Innovation has been growing at an unprecedented pace and exponential rate. The abundance of efficient tools readily available for entrepreneurs makes starting a venture far more affordable than ten years ago when the basic foundations to start a tech company would have cost around a whopping $100K.
In 2016, entrepreneurs can source tech company servers, manage legal fees, and start a company for just a few thousand dollars. This has received the attention of established companies and quite frankly scares them, and rightly so. With an increase in innovation, the market becomes more competitive and anything is possible.
Innovation is why a company like Instagram was valued at $1 billion with only 12 engineers on the team, while simultaneously an established photo company, Kodak, is pushed out of the game into bankruptcy, and irrelevance. Kodak had all of the resources and technology to rival Instagram, but apparently none of the intrapreneurship or sense of innovation. For these large established companies it can be harder to stay ahead of the game, encourage disruption, and keep their employees excited.
This need to remain competitive is creating an ongoing shift in corporate structure that revolves around intrapreneurship, as executives within large organisations recognise that behaving as an entrepreneur would in a start-up setting, can put them ahead in quarterly reports.
Drawing from my experience as an entrepreneur co-founding Studypool, here are the essential factors that translate from building a successful start-up, to cultivating a culture of intrapreneurship and innovation in a larger company.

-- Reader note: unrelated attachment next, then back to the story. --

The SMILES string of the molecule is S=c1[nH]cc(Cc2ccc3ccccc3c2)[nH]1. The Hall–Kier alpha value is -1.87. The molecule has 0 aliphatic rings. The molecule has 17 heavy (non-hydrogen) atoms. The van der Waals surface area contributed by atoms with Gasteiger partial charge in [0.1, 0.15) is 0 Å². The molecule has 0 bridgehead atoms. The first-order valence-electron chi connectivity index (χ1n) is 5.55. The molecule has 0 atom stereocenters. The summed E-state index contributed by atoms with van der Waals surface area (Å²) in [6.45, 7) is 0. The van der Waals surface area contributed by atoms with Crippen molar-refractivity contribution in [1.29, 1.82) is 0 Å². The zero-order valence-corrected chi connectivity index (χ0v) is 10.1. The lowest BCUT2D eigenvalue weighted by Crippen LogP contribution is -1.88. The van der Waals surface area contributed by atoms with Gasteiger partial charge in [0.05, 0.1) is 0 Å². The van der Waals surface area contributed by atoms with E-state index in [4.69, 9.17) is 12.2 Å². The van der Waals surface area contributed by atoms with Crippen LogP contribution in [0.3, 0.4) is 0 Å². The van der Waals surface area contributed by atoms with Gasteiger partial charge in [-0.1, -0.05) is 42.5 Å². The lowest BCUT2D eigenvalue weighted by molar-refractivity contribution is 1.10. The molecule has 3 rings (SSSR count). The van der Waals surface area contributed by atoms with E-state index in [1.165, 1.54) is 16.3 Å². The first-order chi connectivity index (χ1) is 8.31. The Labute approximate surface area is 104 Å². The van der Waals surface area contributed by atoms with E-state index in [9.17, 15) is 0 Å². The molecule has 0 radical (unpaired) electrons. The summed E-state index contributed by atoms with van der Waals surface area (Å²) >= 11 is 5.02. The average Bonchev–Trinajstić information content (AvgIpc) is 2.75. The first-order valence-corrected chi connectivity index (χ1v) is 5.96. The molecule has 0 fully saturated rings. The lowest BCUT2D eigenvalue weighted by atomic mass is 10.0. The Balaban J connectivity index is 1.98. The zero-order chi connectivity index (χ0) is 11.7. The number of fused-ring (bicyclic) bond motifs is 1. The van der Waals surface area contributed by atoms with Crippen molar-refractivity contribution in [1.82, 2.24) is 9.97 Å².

1. Think big picture. If you are focused purely on your own bonus, or getting a promotion you are unlikely to come up with the kind of ideas that can propel your company to the leading edge. While looking after your career is important, innovation comes from recognising much bigger trends. Focus on what you believe your company will need in five or 10 years’ time. For managers, creating this kind of thought process can be as straightforward as a monthly meeting where team members share their 'unicorn idea'.
Some entrepreneurs take big picture thinking even one step further. "If your life work can be achieved in your lifetime, you're not thinking big enough." This quote by Wes Jackson is a cornerstone of innovation because it demonstrates the kind of radical attitude necessary to inspire true change.
2. Promote failure. One of the key aspects of being an entrepreneur is learning to fail, reassess and persist. Failures are in fact experiments from which you take key learnings, before refining your next venture or idea. To be an intrapreneur within a larger company means becoming comfortable with potentially flaming out on some of your initiatives. Unlike when it's an early stage company, the good news is, you'll be fine, and the ship should stay it's course. Meaning, it's not the end for the whole company, just your new concept.
3. Gain an appetite for risk. One of the most dangerous things that can happen within any workplace is apathy. When teams get comfortable, and lazy in their innovation, a company's decline is inevitable. Paradoxically, taking risks is the answer to keep momentum moving forward and increasing the odds for further success. Encouraging this kind of mindset leads to innovation and progress.
4. Set KPIs, data crunch and create benchmarks. A foundation around metrics is key to keeping entrepreneurs and intrapreneurs disciplined and goal oriented. The same applies for larger organizations where data is king and metrics ensure you know exactly how successful your team is in reaching their goals.
All companies need to foster intrapreneurship and innovation because it's the only way they can ensure they remain competitive. Many of the qualities that are put to good use in building a successful start-up, are integral to building the culture of intrapreneurship that creates legacy companies at the forefront of change. The next time you are reading about Elon Musk or Jessica Alba's strategies in starting companies, remember that these same entrepreneurial qualities can build innovation within your own larger organisation - and that today we all need to be intrapreneurs.